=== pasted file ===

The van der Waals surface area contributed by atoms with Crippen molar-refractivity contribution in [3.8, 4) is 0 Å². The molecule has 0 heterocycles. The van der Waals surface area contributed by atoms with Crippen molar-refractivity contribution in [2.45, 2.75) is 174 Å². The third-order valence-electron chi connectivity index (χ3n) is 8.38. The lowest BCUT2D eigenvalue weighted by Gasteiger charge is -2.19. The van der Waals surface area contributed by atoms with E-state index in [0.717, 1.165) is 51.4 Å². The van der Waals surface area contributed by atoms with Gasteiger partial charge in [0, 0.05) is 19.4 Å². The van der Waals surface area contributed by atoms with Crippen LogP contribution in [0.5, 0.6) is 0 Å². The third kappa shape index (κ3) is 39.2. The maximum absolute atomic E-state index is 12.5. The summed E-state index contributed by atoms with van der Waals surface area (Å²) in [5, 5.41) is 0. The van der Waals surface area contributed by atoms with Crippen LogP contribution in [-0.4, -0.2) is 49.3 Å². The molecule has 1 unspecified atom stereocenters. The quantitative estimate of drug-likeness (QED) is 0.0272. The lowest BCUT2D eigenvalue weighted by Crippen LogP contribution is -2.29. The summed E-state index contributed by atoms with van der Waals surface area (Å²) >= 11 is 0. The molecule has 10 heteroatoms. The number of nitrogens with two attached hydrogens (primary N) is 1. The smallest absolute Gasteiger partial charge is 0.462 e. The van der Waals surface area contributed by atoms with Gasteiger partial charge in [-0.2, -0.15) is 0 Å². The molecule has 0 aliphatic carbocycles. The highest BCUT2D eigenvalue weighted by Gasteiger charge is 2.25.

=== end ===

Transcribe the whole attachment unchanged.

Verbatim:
The van der Waals surface area contributed by atoms with Crippen molar-refractivity contribution in [3.8, 4) is 0 Å². The molecule has 0 heterocycles. The van der Waals surface area contributed by atoms with Crippen molar-refractivity contribution in [2.45, 2.75) is 174 Å². The third-order valence-electron chi connectivity index (χ3n) is 8.38. The lowest BCUT2D eigenvalue weighted by Gasteiger charge is -2.19. The van der Waals surface area contributed by atoms with E-state index in [0.717, 1.165) is 51.4 Å². The van der Waals surface area contributed by atoms with Gasteiger partial charge in [0, 0.05) is 19.4 Å². The van der Waals surface area contributed by atoms with Crippen LogP contribution in [0.5, 0.6) is 0 Å². The third kappa shape index (κ3) is 39.2. The maximum absolute atomic E-state index is 12.5. The summed E-state index contributed by atoms with van der Waals surface area (Å²) in [5, 5.41) is 0. The van der Waals surface area contributed by atoms with Crippen LogP contribution in [-0.4, -0.2) is 49.3 Å². The molecule has 1 unspecified atom stereocenters. The quantitative estimate of drug-likeness (QED) is 0.0272. The lowest BCUT2D eigenvalue weighted by Crippen LogP contribution is -2.29. The summed E-state index contributed by atoms with van der Waals surface area (Å²) >= 11 is 0. The molecule has 10 heteroatoms. The number of nitrogens with two attached hydrogens (primary N) is 1. The smallest absolute Gasteiger partial charge is 0.462 e. The van der Waals surface area contributed by atoms with Gasteiger partial charge in [-0.2, -0.15) is 0 Å². The molecule has 0 aliphatic carbocycles. The highest BCUT2D eigenvalue weighted by Gasteiger charge is 2.25.